I am inspired by the collection of course, but also by the scenography of the show. I always try to propose a new way of presenting the musicians in the scenography as the musicians are very much part of the show. I always want to convey a true emotion with the live music.

You’ve worked a lot on film scores, how do you go about creating the perfect soundtrack to a movie – what do you need to consider and what is the creative process like?

When you work on a movie you are at [both the film’s] and the director’s service, which can be really interesting. You can totally change the emotion of a scene just with the music. So you have to compose music that the movie needs, and not the music you as an artist would like to write on the day. I’ve been lucky enough to record with Hans Zimmer’s orchestra, the Isobel Griffith’s orchestra at Air Studio in London, and with the London Symphony Orchestra at Abbey Road. These musicians are a huge source of inspiration. But working on films also inspired me to do my own music as Prequell. Finally free, I had no barriers!

Photography /Keffer

How does your approach differ when creating a film score to an album?

It’s a completely different process. When you create an album, you are in charge of the whole process and storytelling. When creating an album you are the director and not just the composer like you are with films. With an album, it’s very challenging to know that the only limit is your imagination. I’ve tried to present the kind of music I’d love to compose for a movie, totally free, which I hope will inspire some directors! With this album, I’ve tried to tell a story from Z to A (from part XV to part I), but without giving precise track names to allow the audience to imagine their own images. 

Your latest work is very cinematic, how has film influenced your current album?

I adopted the “Prequell” process, drawing on the emotions from my childhood which made me the artist I am today. I’m hugely influenced by Spielberg‘s cinematography, and original soundtracks by John Williams – the master. I am a big fan of John Barry too. It would be a dream to work on a James Bond movie. It was an incredible opportunity to record with the same orchestra in the same studio that was used in the last James Bond soundtrack for my album. I also draw on specific images in my studio and in my mind. My album is the soundtrack to these images. But I want the listener to be free to imagine their own visuals!

How important is the visual aspect of your work?

As important as the references I printed out in my studio before composing the album. All the pieces of art I selected were about the same subject: darkness, time, pop, and with a lot of matter. So the sound is very much related to the image on my album cover. For the cover, I asked Scale, a very talented collective, to make a picture with their beautifully cinematic pieces of light. They also helped with some of the new music videos which will be out soon.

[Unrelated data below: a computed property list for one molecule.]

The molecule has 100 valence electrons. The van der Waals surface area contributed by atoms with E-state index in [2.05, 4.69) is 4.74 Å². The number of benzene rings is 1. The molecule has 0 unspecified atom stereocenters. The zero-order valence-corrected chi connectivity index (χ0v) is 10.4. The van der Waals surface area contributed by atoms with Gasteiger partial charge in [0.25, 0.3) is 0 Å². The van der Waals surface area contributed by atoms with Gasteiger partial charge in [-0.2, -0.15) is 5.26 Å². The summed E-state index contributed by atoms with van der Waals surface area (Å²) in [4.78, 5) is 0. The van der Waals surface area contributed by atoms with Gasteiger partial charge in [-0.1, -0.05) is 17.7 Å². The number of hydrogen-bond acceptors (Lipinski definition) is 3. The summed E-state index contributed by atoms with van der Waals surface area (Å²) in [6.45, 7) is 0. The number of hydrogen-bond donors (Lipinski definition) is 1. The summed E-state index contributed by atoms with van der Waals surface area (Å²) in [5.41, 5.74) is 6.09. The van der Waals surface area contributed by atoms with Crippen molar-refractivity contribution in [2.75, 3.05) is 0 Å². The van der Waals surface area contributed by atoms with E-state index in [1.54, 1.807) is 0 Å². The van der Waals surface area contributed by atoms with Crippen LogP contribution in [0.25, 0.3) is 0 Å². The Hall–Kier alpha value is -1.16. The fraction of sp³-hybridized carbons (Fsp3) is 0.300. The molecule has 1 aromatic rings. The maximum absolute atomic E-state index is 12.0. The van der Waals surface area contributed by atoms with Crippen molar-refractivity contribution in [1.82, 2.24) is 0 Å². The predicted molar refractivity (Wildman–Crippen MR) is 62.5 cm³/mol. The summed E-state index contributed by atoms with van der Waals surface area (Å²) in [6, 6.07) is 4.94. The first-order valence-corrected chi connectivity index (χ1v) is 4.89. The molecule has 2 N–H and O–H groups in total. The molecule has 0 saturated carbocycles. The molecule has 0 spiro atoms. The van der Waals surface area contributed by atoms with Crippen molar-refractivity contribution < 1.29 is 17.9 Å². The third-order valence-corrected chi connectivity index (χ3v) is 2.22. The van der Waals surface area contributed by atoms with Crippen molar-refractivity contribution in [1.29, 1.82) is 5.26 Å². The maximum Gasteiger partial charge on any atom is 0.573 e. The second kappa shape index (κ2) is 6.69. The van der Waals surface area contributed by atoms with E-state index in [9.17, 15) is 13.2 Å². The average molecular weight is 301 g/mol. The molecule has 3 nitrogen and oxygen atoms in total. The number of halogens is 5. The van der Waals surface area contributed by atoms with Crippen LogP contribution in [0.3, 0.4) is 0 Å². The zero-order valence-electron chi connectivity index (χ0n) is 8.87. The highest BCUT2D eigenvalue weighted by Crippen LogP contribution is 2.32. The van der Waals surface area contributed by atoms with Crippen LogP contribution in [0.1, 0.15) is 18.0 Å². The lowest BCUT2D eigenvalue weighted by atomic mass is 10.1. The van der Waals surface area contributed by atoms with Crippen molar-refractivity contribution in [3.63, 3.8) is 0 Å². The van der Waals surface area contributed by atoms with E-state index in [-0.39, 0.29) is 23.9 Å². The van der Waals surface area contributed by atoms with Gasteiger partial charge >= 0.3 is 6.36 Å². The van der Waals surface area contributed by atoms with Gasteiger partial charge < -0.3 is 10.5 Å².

How did you go about composing the music for this project – what’s your usual process for producing a song?

I’d say I adopted five main stages. I started in my studio and for around a year I composed the electronic parts. [Then] I recorded individual instruments like the drums, guitar, cimbalom, mandolin. I then included elements from LA, Paris and New York before recording with the Isobel Griffith and London Symphony orchestras in London. The last step was the mixing which I did with the very talented Steve Fitzmaurice. I was so lucky to work with these people and at each step; the project was elevated to a new level thanks to everyone’s talent. It makes me laugh to say that this is my first solo album when really it involved more than 200 people! I made sure I included the names of every musician on the album sleeve.  

Emotion seems very important to you – how should someone feel when listening to your music?

I’ve always wanted my music to be viewed as an emotional accelerator, like the CERN particle accelerator. With this album, I’ve tried to take from what I believe are the most emotional elements of electronic music – bass, drums, a tempo that doesn’t move at all, and some repetitive elements. And from the melodies, strings, percussions, rubato, ostinatos in orchestral music.

Lastly, what can fans expect next?

I will be doing a live performance in Paris next January. The aim is to present the orchestra in an original and immersive way. I want it to be a real experience for the audience. And of course a new album, I’m already working on it! I can’t wait to go back to Air Studios and Abbey Road. And hopefully soon a movie with my music as Prequell

Stream Prequell‘s debut album ‘The Future Comes Before’ now on Spotify.

This Schön! online exclusive was produced by

Photography / KefferBarrere et Simon
Talent / Prequell

Words / Katie Shuff